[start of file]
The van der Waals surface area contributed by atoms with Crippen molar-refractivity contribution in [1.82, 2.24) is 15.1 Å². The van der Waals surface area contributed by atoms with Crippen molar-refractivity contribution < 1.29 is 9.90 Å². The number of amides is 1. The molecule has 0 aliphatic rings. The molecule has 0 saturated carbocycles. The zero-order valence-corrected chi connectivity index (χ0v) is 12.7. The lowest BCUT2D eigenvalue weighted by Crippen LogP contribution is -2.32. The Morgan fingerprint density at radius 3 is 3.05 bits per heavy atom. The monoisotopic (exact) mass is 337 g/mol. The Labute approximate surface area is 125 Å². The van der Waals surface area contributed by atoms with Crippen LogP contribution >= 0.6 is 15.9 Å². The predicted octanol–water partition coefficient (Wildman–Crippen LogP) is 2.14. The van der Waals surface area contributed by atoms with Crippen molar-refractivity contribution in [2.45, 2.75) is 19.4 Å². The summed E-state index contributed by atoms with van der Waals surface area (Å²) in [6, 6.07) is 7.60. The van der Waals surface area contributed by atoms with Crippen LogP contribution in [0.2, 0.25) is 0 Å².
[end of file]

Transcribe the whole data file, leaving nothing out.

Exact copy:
The van der Waals surface area contributed by atoms with Crippen molar-refractivity contribution in [1.82, 2.24) is 15.1 Å². The van der Waals surface area contributed by atoms with Crippen molar-refractivity contribution < 1.29 is 9.90 Å². The number of amides is 1. The molecule has 0 aliphatic rings. The molecule has 0 saturated carbocycles. The zero-order valence-corrected chi connectivity index (χ0v) is 12.7. The lowest BCUT2D eigenvalue weighted by Crippen LogP contribution is -2.32. The Morgan fingerprint density at radius 3 is 3.05 bits per heavy atom. The monoisotopic (exact) mass is 337 g/mol. The Labute approximate surface area is 125 Å². The van der Waals surface area contributed by atoms with Crippen LogP contribution >= 0.6 is 15.9 Å². The predicted octanol–water partition coefficient (Wildman–Crippen LogP) is 2.14. The van der Waals surface area contributed by atoms with Crippen molar-refractivity contribution in [2.45, 2.75) is 19.4 Å². The summed E-state index contributed by atoms with van der Waals surface area (Å²) in [6, 6.07) is 7.60. The van der Waals surface area contributed by atoms with Crippen LogP contribution in [0.2, 0.25) is 0 Å².